Now why can habit be a bad thing?

Because it makes you reach for ice cream when you feel sad, and it causes you to change lanes without checking your blind spot. And believe it or not, it can also lead to laziness as an excuse for self-care, unorganized activity as an excuse for self-development, and over-working yourself as an excuse for self-discipline.

And now I’ll admit something embarrassing:

Not too long ago, I realized I was stuck in a bad habit of self-care. I needed to un-f*** … ugh sorry, autocorrect … I meant to say I needed to un-stuck myself.

This all started when I was caught in an equally bad habit of self-discipline. I worked my brains out, and because I stopped moving through the personal-development loop, I burnt out. I sought help and learned how to implement self-care to get back into the swing of things.

So I started practicing gratitude and meditation. I started sleeping-in when I woke up tired after a crappy sleep. And I started drawing when I had spare time after work. I pressed pause on my competitive edge and learned how to take care of myself first.

Here’s where the problem started…

Once I was ready to take the next step in the personal-development loop (i.e. self-development), I couldn’t break my self-care routine. I became too cozy in my self-care lifestyle that I let it turn into a bad habit.

So instead of waking up to my alarm each morning, I started sleeping-in because I thought I was “doing my body good”. And instead of doing my regular high-intensity interval training, I drew pictures because I didn’t want to “over-work” myself. What I was really doing, was justifying laziness by calling it self-care; I got so used to my former self-care lifestyle that I was inhibiting myself from personal development.

Now let’s look a little deeper at how habits form.

I am currently reading a book called The Power of Habit by Charles Duhigg (and I freaking love it). The book explains that habits are formed in a part of the brain called the basal ganglia (see the figure below).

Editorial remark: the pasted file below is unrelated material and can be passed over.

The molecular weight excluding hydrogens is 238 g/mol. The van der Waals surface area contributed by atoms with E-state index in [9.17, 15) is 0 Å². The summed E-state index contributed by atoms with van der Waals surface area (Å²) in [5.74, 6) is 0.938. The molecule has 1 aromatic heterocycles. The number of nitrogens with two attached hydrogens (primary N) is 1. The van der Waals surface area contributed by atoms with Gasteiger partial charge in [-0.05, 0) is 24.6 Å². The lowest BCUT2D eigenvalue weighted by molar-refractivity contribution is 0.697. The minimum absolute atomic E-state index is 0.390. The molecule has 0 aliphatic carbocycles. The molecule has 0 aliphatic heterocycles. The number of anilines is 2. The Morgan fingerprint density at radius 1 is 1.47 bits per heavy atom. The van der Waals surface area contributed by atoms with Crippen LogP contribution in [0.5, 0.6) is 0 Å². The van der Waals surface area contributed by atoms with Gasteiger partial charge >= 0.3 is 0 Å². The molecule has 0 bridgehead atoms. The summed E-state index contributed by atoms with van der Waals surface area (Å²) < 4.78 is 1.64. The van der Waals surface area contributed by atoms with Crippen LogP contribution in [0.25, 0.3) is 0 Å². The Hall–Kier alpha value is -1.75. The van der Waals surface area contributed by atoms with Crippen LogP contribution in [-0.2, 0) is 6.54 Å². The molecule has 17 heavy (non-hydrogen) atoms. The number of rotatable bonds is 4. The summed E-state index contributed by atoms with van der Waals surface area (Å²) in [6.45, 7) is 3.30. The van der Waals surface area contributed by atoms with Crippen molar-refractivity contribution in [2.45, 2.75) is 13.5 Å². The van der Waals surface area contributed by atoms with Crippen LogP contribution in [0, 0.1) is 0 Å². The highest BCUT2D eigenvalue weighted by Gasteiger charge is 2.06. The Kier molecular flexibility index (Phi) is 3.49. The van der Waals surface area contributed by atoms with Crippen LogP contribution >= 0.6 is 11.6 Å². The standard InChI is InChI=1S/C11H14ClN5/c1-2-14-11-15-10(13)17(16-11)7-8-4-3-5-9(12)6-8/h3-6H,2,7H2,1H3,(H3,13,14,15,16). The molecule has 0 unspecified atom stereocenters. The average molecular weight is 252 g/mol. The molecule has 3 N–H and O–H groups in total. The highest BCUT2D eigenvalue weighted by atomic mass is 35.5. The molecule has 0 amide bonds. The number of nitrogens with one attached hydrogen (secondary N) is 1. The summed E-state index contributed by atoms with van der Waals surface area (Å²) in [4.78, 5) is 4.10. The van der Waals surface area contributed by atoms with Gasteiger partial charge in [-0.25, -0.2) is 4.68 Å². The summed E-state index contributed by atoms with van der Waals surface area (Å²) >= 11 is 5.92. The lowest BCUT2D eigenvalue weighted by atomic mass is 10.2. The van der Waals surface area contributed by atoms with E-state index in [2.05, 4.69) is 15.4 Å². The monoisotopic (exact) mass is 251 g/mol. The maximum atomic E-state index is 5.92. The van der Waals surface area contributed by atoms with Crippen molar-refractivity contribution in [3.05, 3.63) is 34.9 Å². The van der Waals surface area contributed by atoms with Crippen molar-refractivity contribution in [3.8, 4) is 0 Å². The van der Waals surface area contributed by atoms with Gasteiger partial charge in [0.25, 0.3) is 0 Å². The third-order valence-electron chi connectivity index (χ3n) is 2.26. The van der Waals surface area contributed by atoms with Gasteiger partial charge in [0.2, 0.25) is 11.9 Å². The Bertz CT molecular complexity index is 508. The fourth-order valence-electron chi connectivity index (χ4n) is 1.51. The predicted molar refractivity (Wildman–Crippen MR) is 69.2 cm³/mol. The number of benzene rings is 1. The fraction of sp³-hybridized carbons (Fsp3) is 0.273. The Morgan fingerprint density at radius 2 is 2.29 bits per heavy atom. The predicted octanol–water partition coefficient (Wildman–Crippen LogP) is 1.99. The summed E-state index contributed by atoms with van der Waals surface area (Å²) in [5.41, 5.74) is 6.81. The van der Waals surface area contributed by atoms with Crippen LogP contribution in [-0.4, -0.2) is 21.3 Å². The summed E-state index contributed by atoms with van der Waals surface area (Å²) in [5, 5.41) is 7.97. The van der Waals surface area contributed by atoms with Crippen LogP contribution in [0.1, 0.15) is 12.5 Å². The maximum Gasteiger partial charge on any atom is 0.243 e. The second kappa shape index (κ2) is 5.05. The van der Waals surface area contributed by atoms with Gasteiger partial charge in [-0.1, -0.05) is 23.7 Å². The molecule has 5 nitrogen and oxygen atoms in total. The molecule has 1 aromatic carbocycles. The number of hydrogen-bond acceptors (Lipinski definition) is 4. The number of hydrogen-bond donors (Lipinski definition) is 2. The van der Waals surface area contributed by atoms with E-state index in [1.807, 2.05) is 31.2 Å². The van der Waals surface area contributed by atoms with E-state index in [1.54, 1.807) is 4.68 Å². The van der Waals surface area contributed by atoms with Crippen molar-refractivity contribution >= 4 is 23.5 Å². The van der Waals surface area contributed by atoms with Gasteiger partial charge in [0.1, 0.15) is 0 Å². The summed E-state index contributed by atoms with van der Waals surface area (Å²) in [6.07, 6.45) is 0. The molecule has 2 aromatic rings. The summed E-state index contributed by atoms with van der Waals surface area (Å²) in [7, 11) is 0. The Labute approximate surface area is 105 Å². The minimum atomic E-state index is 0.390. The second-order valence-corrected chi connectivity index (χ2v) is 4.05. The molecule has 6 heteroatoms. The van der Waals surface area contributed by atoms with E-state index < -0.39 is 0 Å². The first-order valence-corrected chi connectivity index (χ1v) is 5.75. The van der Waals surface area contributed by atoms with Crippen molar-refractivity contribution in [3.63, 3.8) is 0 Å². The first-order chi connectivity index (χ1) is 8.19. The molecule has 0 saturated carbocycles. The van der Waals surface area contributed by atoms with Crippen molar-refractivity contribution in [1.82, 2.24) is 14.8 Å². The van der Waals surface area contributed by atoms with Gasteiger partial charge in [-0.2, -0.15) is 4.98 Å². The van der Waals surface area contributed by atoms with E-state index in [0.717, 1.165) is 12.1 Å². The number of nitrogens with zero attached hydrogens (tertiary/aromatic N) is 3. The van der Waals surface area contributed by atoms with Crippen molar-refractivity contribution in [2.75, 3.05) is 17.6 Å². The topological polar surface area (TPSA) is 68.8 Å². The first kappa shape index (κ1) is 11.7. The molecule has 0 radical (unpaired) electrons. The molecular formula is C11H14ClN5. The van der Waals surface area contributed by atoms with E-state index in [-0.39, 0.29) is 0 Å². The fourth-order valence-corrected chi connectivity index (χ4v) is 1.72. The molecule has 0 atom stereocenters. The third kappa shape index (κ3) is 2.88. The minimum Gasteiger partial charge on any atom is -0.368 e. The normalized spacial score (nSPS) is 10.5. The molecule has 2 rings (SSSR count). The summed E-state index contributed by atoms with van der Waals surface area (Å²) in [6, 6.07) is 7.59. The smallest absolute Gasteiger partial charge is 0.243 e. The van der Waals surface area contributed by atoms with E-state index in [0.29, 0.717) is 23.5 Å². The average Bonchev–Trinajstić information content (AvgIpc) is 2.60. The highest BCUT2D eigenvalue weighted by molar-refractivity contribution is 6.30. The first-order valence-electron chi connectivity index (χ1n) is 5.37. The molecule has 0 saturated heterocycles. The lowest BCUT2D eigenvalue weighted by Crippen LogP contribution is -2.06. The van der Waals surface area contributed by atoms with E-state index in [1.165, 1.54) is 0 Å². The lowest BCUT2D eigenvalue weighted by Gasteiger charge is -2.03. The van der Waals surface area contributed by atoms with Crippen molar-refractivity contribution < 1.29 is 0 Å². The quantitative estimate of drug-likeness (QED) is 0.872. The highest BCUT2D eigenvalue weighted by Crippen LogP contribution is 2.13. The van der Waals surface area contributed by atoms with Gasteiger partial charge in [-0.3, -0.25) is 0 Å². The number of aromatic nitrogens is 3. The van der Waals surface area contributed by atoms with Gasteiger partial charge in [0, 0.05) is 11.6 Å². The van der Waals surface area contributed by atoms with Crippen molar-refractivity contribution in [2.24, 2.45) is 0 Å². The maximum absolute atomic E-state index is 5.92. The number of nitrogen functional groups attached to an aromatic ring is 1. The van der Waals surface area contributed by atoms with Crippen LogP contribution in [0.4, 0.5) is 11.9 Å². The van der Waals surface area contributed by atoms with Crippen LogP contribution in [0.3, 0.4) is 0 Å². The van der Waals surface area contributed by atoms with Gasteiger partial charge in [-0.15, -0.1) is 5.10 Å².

Your brain on habit - the basal ganglia.

The book states, “Habits never really disappear. They’re encoded into the structures of our brain […]. The problem is that your brain can’t tell the difference between bad and good habits […].”

The good news is, “once someone creates a new pattern, studies have demonstrated, going for a job or ignoring the doughnuts becomes as automatic as any other habit” (page 20).

If we want to form good habits, we need to start very clearly laying out our goals. We need to be self-aware and recognize when we are stuck in a bad habit. And to break a bad habit, we need to start implementing new cues.

Want to wake up on time? Write out your daily schedule down to the minute. Want to work-out in the morning? Sleep in your workout clothes. Want to stop with the ice cream? Stock up on frozen fruit.

So don’t fall into the same trap I did. Personal development is a loop and a balancing act. Create good habits, even though it will be hard.

But I promise once you create good habits, your routines will rock and you’ll truly begin to understand the power of habit!

If you want more information on habits, I highly recommend The Power of Habit by Charles Duhigg. Click here to get yourself a copy.

Have a happy and productive Monday! ❤✌

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*Disclaimer: Please note that some links may be affiliate links which means I will make a small commission of each purchase. Any commission I make will help me to continue creating free content.

Self-development

How to Seriously Advance Any Career

Pressure

Societal, family, peer … I guarantee we’ve all felt it from one source or another.

As a “millenial“, I’d say one common pressure felt by a lot of Gen Ys and Zs is that university degrees allow you to achieve your dreams.

*insert eye roll*

For the record, I am not saying university is a bad place to be, especially if you need and / or want a particular degree (says the chick with 2 degrees herself). BUT, what I am saying is presenting university as the best place to be is misleading people whose wants lie elsewhere.

Alternatively, in the past year or so, I’ve noticed a huge push on social media for entrepreneurship.

Similar to the idea of attending university, entrepreneurship itself is not a bad thing (and I personally think it is a great alternative or complement to university based on the way the education system seems to be headed). BUT entrepreneurship should also not be presented as the best option for young people.

Let me provide some examples to better explain why.

Example 1) The other day I saw an Instagram post that said something like “most of us serve a life sentence in a 9-5 job.” … this person actually compared a life prison sentence to legitimate work. Seriously!? I can see what they might’ve meant but I think that comparison is both dramatic and unfair.